The findings prove the fact that cyberbullying inevitably has a negative impact on all aspects of college students’ lives because of the experienced deterioration of social skills, and real threats to one’s physical health (intentions to commit suicide). Precisely, because of their age, adolescents are the most vulnerable group. Any action that degrades an adolescent causes serious damage (Hong et al., 2016). In the case of cyberbullying, the information of victims’ experiences is public knowledge, as threats and humiliation on the network are continuously shared. That is why, now, it is important to build the most productive theoretical model to provide high-quality assistance to adolescent victims of cyberbullying.
Finally, the majority of adolescents, who have been/are the victims of cyberbullying, are characterized by a high level of anxiety, frustration, and rigidity (Hong et al., 2016). High occurrence rates of these emotional states have a negative impact on the social and educational side of life, on the emotional state, and on the psychological and physical health of adolescents, and therefore there is a need for stabilization through purposeful work.
Discussion and Implications for Future Research
After analyzing the literature on the topic and conducting the interview, it is possible to state that the bullies realize the situation and can analyze it, as they have taken the actions. A cyberbully generally has a high status in the group and is able to influence other members. However, cyberbullying cannot be fully controlled by the offender, since it is only one of the feed ideas, which has a strong influence on the rest of the cyberbullying cases. In that case, if the offender suddenly wants to stop illegal actions against the victim, his/her partners will continue them, but they are impossible to be influenced (Cross, Lester, Barnes, Cardoso & Hadwen, 2015). This virtual space can be perceived as an ‘unreal’ world, wherein everything is ‘not real’, in contrast to the consequences, which are quite real; but until that time, the offender does not think about them (Slovak, Crabbs & Stryffeler, 2015).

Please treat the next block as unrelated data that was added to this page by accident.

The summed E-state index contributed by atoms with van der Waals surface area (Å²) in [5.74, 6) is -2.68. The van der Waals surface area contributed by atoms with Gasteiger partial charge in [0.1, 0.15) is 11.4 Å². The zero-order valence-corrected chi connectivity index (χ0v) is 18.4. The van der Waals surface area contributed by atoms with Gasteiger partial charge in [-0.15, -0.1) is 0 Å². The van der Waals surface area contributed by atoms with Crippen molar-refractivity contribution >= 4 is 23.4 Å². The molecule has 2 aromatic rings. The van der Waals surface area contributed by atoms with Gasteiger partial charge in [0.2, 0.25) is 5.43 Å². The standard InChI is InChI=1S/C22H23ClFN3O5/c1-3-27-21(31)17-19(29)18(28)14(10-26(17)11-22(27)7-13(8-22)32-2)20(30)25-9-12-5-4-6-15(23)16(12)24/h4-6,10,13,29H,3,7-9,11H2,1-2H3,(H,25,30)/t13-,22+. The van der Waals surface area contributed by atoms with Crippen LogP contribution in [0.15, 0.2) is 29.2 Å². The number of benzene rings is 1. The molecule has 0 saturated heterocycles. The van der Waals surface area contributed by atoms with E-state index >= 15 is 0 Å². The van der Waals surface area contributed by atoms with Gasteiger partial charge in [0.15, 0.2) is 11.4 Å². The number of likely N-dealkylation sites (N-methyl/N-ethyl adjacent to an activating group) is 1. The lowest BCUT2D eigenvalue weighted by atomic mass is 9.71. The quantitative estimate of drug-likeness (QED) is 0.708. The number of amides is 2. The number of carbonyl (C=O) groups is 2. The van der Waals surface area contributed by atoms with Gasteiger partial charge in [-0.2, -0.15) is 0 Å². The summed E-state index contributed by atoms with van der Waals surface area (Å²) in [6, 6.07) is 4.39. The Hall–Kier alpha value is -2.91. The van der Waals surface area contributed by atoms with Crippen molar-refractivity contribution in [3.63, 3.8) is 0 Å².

If in the real world, the absolute and total freedom of speech is not possible, due to numerous filters, morality and culture restrictions. A man is often careful in his statements, and hostile, aggressive behavior interferes with his successful social adaptation in society, unlike the virtual world, which is mainly ruled by completely different values. Cyberagressors do not necessarily have to have physical strength, authority and influence on peers to feel superior (Ortega-Barin, Buelga & Cava, 2016). Cyberbullying can also affect the victim, leaving no space and time in which a person might feel protected. Hence, it is possible to draw the following conclusions. First, cyberbullying has an equally strong effect on the different generations (an adolescent, and, for example, a school teacher both can become a victim). Secondly, cyberbullying has specific characteristics and, thirdly, there is a new need to develop psychological tools (as well as online resources that will be most relevant for cyberbullying), which will help with the prevention of this phenomenon and will assist adolescents, as the most frequent users of social networks. The social, psychological, and emotional state of a person is easily harmed by the particularities and characteristics of cyberbullying (Hong et al., 2016). The consequences of cyberbullying manifest in fear, which blocks reasonable thinking and prevents a victim from a healthy or normal lifestyle. Hence, to deal professionally with cyberbullying and its consequences, it is significant to provide the psychological support, which can reduce the psychological tension of the victim (Zych, Ortega-Ruiz, & Del Rey, 2015). Furthermore, it is significant to improve the legislative basis and familiarize Internet users with upgraded laws on cyberbullying (Paullet & Pinchot, 2014). In this regard, future research has to be aimed at discovering and elaborating the mechanisms of support for the victims of cyberbullying to be able to address the challenge in a proper and professional way.